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Princeton At Lehigh Narrative Street: Remembering Last Year's Disaster

I hinted at this #NarrativeStreet in yesterday's Game Preview, but the narrative that keeps jumping to the forefront in the run-up to the game this weekend is the "disaster" - head coach Andy Coen's words - of last year's game at Princeton.

There were other losses in the 2015 Lehigh football season.

There was James Madison, where the eventual playoff-bound Dukes impressively blew the Mountain Hawks out of the water, 55-17.  The 59-42 loss to Fordham where QB Nick Shafnisky was lost to injury right before halftime.  The Colgate game.  The Yale game.

But there was something about the loss at Princeton that really got under coach Coen's skin that was different than the other losses - an anger at the way it happened, the way that things seemed to come apart in the second half after matching the Tigers score-for-score in in the first half.

All the narratives seem to point to last year's "disaster", and hoping that the team has learned from it.


“It was a disaster last year,” Coen said. “The game started and we were pretty neck and neck, and then we turned the ball over and they scored right at the end of the half, which is where things fell apart for us. In the second half, we had six possessions and turned the ball over on five of them, which you can’t beat anybody when you play like that.”

What frustrated Andy so much was the fact that Lehigh outgained Princeton in the game overall, netting more than 500 yards of offense on the evening, but thanks to turnovers and other unforced errors, the Mountain Hawks were only able to make it into 26 points in a sloppy game.

A year later, he still doesn't seem completely over how his team lost that game like that - even making ball protection a major point of emphasis this preseason.

Princeton's Bob Surace has the reputation around the Northeast as a guy that uses gimmicks and trickery as a part of his regular play-calling soup.

Much of it centers around Princeton's unique quarterback setup, where QB Chad Kanoff and QB John Lovett are almost interchangeable, sometimes with one QB coming in for one play, and switching to the other after the play is over.

“They’re both starters,” Surace told The Trentonian. “They’re going to be on the field together. They’re going to be on the field separate. We’ll utilize them through their strength on any given week.”

Several times vs. Lehigh last season Princeton unveiled the two-quarterbacks-on-the-field lineup, but in one case, it backfired: the lateral from one to another was sniffed out by CB Olivier Rigaud, where he forced a fumble, picked it up, and returned it for a touchdown.

"Offensively, it's still the same stuff that drives defensive staffs crazy because you gotta deal with a multitude of things," Coen told Greg Joyce of Lehigh Valley Live. "At the end of the day, they always settle in on something standard. ... With what they do, I don't think they can really change things year-to-year or week-to-week. It's window dressing for a lot of different things.  What you need to find out is what are their nuts and bolts going to be? And then you gotta defend that."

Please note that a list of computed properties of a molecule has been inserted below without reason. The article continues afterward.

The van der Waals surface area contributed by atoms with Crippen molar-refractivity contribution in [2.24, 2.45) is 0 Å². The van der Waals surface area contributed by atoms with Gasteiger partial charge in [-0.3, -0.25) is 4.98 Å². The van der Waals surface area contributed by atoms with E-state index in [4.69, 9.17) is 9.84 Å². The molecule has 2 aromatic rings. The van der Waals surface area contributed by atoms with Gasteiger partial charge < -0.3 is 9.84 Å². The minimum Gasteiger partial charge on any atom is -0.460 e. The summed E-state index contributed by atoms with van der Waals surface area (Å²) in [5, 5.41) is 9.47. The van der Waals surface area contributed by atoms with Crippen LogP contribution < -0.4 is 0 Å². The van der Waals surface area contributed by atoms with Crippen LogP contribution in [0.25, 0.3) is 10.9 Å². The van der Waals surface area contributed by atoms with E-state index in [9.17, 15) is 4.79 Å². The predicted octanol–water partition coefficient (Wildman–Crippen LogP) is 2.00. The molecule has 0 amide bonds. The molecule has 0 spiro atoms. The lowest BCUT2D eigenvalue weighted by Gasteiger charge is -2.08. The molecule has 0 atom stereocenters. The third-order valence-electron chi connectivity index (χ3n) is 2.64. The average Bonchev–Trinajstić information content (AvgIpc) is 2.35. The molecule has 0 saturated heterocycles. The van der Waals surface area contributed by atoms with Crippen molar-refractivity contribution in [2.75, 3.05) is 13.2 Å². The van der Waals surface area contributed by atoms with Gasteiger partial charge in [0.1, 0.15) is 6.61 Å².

Junior CB Quentin Jones pretty much knows what to expect.

"We're expecting everything," he said. "We're just going to focus on our keys and stay focused on what we're supposed to read so we don't get confused by all the alterations."

So does sophomore CB Donavon Harris, who talked to The Brown and White.

“The team is known to be very versatile having two quarterbacks in the game," he said, "and that was hard for us to stop last season, seeing that they’d have one at wide receiver and have a lot of trick plays that we weren’t expecting going into the game.”

Concerning Surace's offense, right after the Lafayette game, Surace wasn't completely satisfied with that unit.

"I thought we played hard on offense, but we didn't play smart," he said.  "We didn't catch the ball,  we're going to have a lot of corrections.  Certain positions have to step up and play better for us to reach the goal of winning next week.   We can wear teams down if we play that well up front on our offensive line."

Lehigh's defensive confidence is much higher after their response in the second half of the Penn game.

"We've given more effort these first three games than we have at all in the past two years," Quentin Jones said. "(Last) week, when we put it all together on both sides of the ball, it showed."

The matchup of Lehigh's offense and Princeton's defense will also be on display, and Lehigh's stable of running backs, all of whom contributed mightily to the Mountain Hawks' win at Penn.

Sophomore RB Micco Brisker talked with Keith Groller of The Morning Call about his role in the backfield.

"Sophomore RB Dominick Bragalone is definitely the faster of us two and I'm more of a power-style back," he said. "Sometimes in the open field, I can be shifty as well. But when you rotate us in, we give the offense a change of pace and problems for the defense to keep up with. I think it gives our offense the best chance of being dangerous."

Brisker, Bragalone and junior RB Nana Amankwah-Ayeh will be called upon again to have a strong day to beat Princeton next week.

"Defensively, they're pretty sound," Brisker added for WFMZ 69.  "From a running back perspection, me, Dom, Nana, we're all going to have to get as many chips as we can, and pick up these blitzes, because I think that's going to be the key to victory."



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